For the Defense - Vol. 6, Issue 2 - 11

cause. All the searches pre-dated Alexander. In every case,
the court granted suppression.
We reviewed two trial court opinions from Cumberland
County. In the first-Commonwealth v. Tyray Joynes9
-
the opinion is notable because the court rejected the
Commonwealth's argument that suppression should be
denied based on application of the inevitable discovery
doctrine. Specifically, the Commonwealth argued that the
evidence would have inevitably been discovered through
an inventory search. The court rejected this argument
because the police would not have had the authority to
perform an inventory search had they not first uncovered
contraband during the unlawful warrantless search.
In the second
Commonwealth v. Nathan Loreman10
Cumberland County case-
-the court rejected
several prosecution arguments aimed at avoiding a finding
that Alexander required suppression.11
The court (again)
rejected the Commonwealth's invocation of the inevitable
discovery doctrine. The court also found that exigent
circumstances did not justify the warrantless search-
evidently based on the finding that the two state troopers
on scene had the ability to prevent the occupants, who
had been removed from the car, from re-entering in order
to destroy evidence while the police sought a warrant.
Finally, the court rejected the Commonwealth's claim that
suppression should be denied because the officer, at the
time of the warrantless car search, relied in good faith on
Commonwealth v. Gary. This was so, the court reasoned,
because Pennsylvania has not adopted the federal 'good
faith' exception to the exclusionary rule.
Commonwealth v. Michael Williamson12
is a Dauphin
County case. The Williamson court likewise rejected several
prosecution efforts to avoid Alexander. For example,
the court rejected the Commonwealth's argument that
defendant failed to establish an expectation of privacy
in the car. The court also rejected the Commonwealth's
argument that Alexander did not apply because the search
occurred before Alexander was decided. In doing so, the
court reasoned that Alexander unequivocally applies to
all cases pending at the time Alexander was decided-
even cases on appeal as long as the issue was preserved.
Finally, the court also rejected the prosecution's exigency
argument. It did so based, in part, on the fact that the
defendant was in custody at the time of the search, and
as such, the defendant was unable to re-enter the car to
access and destroy contraband while the police sought
a warrant. Moreover, in discussing the exigency issue,
the court explained that, generally speaking, the proper
procedure for police to follow when they develop probable
cause to search a car is to maintain a visual on the car as
they apply for a warrant - as opposed to immediately
entering the car and conducting a warrantless search.
Lastly is the York County opinion in Commonwealth
v. Jaquan Brabham.13 The court again rejected several
prosecution attempts to avoid suppression under
Alexander. The rejected arguments included another
Vol. 6, Issue 2 l For The Defense 11
inevitable discovery/inventory search claim as well as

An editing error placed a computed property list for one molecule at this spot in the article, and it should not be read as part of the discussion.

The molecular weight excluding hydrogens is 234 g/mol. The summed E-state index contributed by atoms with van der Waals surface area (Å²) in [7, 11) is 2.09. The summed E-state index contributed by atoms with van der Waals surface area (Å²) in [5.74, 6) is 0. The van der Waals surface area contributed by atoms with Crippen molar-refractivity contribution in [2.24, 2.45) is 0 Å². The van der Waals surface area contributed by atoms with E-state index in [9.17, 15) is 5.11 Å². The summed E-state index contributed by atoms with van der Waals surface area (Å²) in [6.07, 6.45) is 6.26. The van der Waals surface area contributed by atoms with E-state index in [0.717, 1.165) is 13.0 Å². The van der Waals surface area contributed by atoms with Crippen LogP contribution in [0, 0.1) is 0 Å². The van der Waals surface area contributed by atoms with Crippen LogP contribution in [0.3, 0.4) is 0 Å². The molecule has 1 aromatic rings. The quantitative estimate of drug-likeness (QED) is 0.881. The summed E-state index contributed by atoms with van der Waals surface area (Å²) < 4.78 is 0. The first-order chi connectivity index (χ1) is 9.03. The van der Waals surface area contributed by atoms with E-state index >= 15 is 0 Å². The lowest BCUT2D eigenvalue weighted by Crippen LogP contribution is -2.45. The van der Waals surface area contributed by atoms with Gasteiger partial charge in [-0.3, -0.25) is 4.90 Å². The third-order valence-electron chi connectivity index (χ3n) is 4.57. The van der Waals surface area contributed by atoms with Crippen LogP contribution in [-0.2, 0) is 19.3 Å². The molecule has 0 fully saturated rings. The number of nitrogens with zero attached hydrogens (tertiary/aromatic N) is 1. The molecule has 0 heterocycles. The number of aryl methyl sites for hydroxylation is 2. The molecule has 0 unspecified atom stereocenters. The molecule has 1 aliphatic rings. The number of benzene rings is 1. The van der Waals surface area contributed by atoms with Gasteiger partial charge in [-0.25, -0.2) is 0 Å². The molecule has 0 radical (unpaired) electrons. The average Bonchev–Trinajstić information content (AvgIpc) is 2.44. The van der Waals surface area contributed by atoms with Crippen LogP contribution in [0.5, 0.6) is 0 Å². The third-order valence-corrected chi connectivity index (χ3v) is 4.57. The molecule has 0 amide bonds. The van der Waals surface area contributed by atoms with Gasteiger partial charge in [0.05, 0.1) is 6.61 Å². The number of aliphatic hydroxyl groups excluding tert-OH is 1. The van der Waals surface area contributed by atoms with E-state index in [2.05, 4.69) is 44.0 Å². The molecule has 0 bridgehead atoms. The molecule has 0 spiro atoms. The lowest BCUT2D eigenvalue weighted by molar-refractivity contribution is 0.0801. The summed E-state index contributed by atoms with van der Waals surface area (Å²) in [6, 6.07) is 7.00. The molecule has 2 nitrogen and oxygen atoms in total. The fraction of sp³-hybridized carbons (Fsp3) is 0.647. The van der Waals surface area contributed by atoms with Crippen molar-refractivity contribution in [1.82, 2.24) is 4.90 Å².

a claim that the search was a proper plain view search.
Most interesting was the
court's
treatment of
the
Commonwealth's exigency argument, which was premised
on the claim that the search occurred at 2:40 a.m. and
" no magisterial district judge would have arrived on
scene or approved a vehicle search over the phone [and
the officer] had never obtained a search warrant in the
middle of the night for a vehicle " :
If the addition of the very late or very early
hour of a stop to the mobility of a vehicle and
its attendant potential harms (i.e., possible
destruction of evidence and possible harm
to the community if dangerous evidence is
disseminated amongst it) is sufficient to form
exigency then Pennsylvania has not truly
rejected the federal automobile exception.
For, as the defense aptly notes, " crimes [often]
do not happen during the nine-to-five work
hours[.] " We presume officers might feel
some discomfort at contacting a magistrate
during non-working hours, which constitute
the majority of our 24-hour days. An officer's
preference, or even that of those who choose
to seek public office, cannot be permitted to
obviate the warrant requirement absent a
much greater showing of impossibility than is
present in this case. This Court is unaware of
a principle that one set of protections against
government search and seizure exists from 9 to
5, and another set applies after hours.
How District Attorney's Offices are Reacting to
Alexander
Based on our conversations with defense attorneys
in several counties, we learned that District Attorney's
Offices have reacted to Alexander in a variety of ways. But
we did note two general themes. First, in some counties,
the District Attorney's Office typically acknowledges
when Alexander applies and withdraws charges against
the accused after a motion to suppress is filed. Conversely,
in other counties, prosecutors have conceived a variety
of creative approaches to try and perform an end run
around Alexander-with little success, as evidenced by
the trial court opinions discussed above.
Anticipating and Responding to Prosecutor Attempts
to Avoid Alexander
For the remainder of this article, we will identify
arguments that either have been used or we expect
will be used by prosecutors to avoid suppression under
Alexander. We will also offer strategies for responding to
those arguments.

For the Defense - Vol. 6, Issue 2

Table of Contents for the Digital Edition of For the Defense - Vol. 6, Issue 2

For the Defense - Vol. 6, Issue 2 - 1
For the Defense - Vol. 6, Issue 2 - 2
For the Defense - Vol. 6, Issue 2 - 3
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For the Defense - Vol. 6, Issue 2 - 42
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